New Massachusetts Child Support Guidelines in Effect October 4, 2021

Learn about the new Child Support Guidelines for Massachusetts.

The child support guidelines for Massachusetts has been revised and updated by the Child Support Guidelines Task Force and will go into effect on October 4, 2021.

Massachusetts Lawyers Weekly has published a summary of the new or modified provisions.

New Child Support Guidelines Issued

By: Mass. Lawyers Weekly Staff August 4, 2021

Trial Court Chief Justice Paula M. Carey has announced the promulgation of revised child support guidelines, effective Oct. 4, based on a comprehensive review by the 2020-2021 Child Support Guidelines Task Force.

The guidelines are used by trial court judges in setting orders for child support, in deciding whether to approve agreements for child support, and in deciding cases that are before the court to modify existing orders.

The task force recommended a number of changes, some minor while others represent new or modified provisions.

  • It recommended clarifying language relating to the types of Social Security payments that are considered income when calculating child support. In addition to changes to the text of the guidelines, the task force recommended changes to the guidelines worksheet to help parties calculate child support when there is a Social Security dependency benefit involved in the case, in accordance with Rosenberg v. Merida, 428 Mass. 182 (1998), and Schmidt v. McCulloch-Schmidt, 86 Mass. App. Ct. 902 (2014).
  • The task force recommended including text to highlight the recent Appeals Court decision of Calvin C. v. Amelia A., 99 Mass. App. Ct. 714 (2021). The decision reflects that there are occasions when alimony from a person who is a party to the child support order should be included as income to the recipient and deducted by the payor when calculating child support. Because there are occasions when the alimony would not be included as income, the task force recommended addressing the case in the catchall income provision of Section I. A. 30.
  • Consistent with federal requirements, the task force examined self-support levels for payors and recommended creating two tranches at the minimum level in Table A of the guidelines worksheet for payors with income up to $249 per week, to include all payors with incomes below the 2021 U.S. Federal Poverty Guidelines. The presumptive orders will range from $12 to $20 a week. The task force emphasized that the court may still deviate to a higher or lower order, including entering a child support order of $0.
  • It recommended increasing the maximum level to $400,000 of combined available income, as the maximum level has not been increased since 2009. The task force recommended six tranches between $250 and $7,692 in weekly combined available income, for a total of eight tranches.
  • It recommended eliminating both the deduction of child care costs paid from the parent’s gross income and the 15 percent cap on the child care credit from the 2017/2018 guidelines in Section II. E. 1. The task force recommended that parents share the actual costs of child care paid in proportion to their income, up to a benchmark amount of $355 per child, per week. In making its recommendations, the task force acknowledged that the changes may significantly increase child support orders. Judges should continue to consider deviation when appropriate, especially when the overall current child support order is more than 40 percent of the payor’s available income as listed in Line 3a of the guidelines worksheet. The situation is addressed in Section IV. C. of the guidelines. To assist judges, attorneys and parties, Line 7e of the worksheet indicates whether the support order is more than 40 percent of the payor’s available income.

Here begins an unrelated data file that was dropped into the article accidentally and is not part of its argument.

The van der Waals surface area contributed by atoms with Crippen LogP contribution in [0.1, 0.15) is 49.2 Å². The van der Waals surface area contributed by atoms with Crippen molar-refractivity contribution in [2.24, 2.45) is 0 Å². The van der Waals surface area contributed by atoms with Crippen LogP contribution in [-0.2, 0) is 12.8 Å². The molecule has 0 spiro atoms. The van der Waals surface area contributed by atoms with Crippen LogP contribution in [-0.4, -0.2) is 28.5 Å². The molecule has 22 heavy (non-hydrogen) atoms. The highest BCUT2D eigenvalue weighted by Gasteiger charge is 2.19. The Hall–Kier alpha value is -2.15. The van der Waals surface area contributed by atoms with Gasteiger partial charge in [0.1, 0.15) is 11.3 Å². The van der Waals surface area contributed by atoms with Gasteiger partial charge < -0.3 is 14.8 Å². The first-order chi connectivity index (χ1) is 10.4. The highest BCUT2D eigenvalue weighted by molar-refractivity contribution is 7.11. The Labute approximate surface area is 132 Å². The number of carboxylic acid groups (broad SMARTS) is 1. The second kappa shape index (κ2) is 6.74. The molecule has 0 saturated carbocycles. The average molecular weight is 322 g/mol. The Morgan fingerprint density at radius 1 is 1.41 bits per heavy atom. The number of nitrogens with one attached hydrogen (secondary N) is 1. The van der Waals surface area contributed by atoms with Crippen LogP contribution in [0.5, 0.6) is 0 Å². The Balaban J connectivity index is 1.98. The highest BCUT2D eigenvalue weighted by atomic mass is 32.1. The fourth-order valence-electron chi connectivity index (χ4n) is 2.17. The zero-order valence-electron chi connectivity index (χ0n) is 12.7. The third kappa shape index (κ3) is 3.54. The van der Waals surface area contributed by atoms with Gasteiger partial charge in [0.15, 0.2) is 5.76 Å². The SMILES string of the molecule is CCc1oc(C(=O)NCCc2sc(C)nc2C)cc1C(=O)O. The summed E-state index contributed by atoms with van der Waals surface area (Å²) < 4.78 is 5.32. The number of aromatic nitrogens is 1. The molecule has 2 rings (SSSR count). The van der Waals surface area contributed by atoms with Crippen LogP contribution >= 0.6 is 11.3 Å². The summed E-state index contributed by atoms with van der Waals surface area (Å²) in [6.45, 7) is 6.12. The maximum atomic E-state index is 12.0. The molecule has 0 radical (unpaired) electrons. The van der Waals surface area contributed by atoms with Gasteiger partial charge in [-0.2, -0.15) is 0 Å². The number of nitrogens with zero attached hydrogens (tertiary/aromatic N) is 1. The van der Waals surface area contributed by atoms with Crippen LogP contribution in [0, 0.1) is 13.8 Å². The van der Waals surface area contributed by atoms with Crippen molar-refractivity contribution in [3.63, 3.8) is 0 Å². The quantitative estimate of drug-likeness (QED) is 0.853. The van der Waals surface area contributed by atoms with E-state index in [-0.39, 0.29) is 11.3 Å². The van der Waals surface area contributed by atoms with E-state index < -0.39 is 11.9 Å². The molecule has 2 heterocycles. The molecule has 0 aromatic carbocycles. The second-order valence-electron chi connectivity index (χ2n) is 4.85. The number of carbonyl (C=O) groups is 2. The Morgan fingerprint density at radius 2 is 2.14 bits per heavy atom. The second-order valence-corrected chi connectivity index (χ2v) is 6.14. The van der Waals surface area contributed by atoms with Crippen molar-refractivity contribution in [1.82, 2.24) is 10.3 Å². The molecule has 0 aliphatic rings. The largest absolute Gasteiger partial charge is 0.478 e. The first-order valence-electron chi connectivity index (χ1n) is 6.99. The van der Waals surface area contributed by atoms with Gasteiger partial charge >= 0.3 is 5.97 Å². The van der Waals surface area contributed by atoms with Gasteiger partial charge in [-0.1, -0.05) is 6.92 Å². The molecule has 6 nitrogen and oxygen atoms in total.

• It recommended amending Section II. H. in its entirety to reflect the many statutory changes relating to health care coverage that occurred in July 2019. The task force recommended eliminating the 15 percent cap on the health care credit that was included in the 2017/2018 guidelines by striking the previous Section II. H. 1. b. Although parties will not receive a credit for health care costs paid, parties will still be allowed to deduct certain health care costs actually paid.
  • It recommended increasing the adjustment factors in Table B of the guidelines worksheet when calculating child support for more than one child. Based on a combination of economic data and policy considerations, the incremental cost for each additional child was increased to 40 percent for two children, 20 percent for three children, 10 percent for four children, and 5 percent for five children. As a result of the increases to the incremental cost for each additional child, the adjustment factors in Table B of the guidelines worksheet were changed to: 1.4 for two children, 1.68 for three children, 1.85 for four children, and 1.94 for five children.
  • The task force recommended adding Section IV. C. to include a rebuttable presumption of a substantial hardship justifying a deviation when the overall current child support order is more than 40 percent of the payor’s available income in Line 3a of the guidelines worksheet. The recommendation recognizes the need for additional protection in certain limited cases where the child support order would exceed this percentage. The worksheet in Line 7e indicates whether the current child support order is more than 40 percent of the payor’s available income.
  • The task force recommended revising the Child Support Guidelines Worksheet to incorporate its recommendations. The electronic version of the worksheet is strongly encouraged for easier completion. The only official electronic version of the guidelines and the worksheet are the versions found on the court’s website.

 

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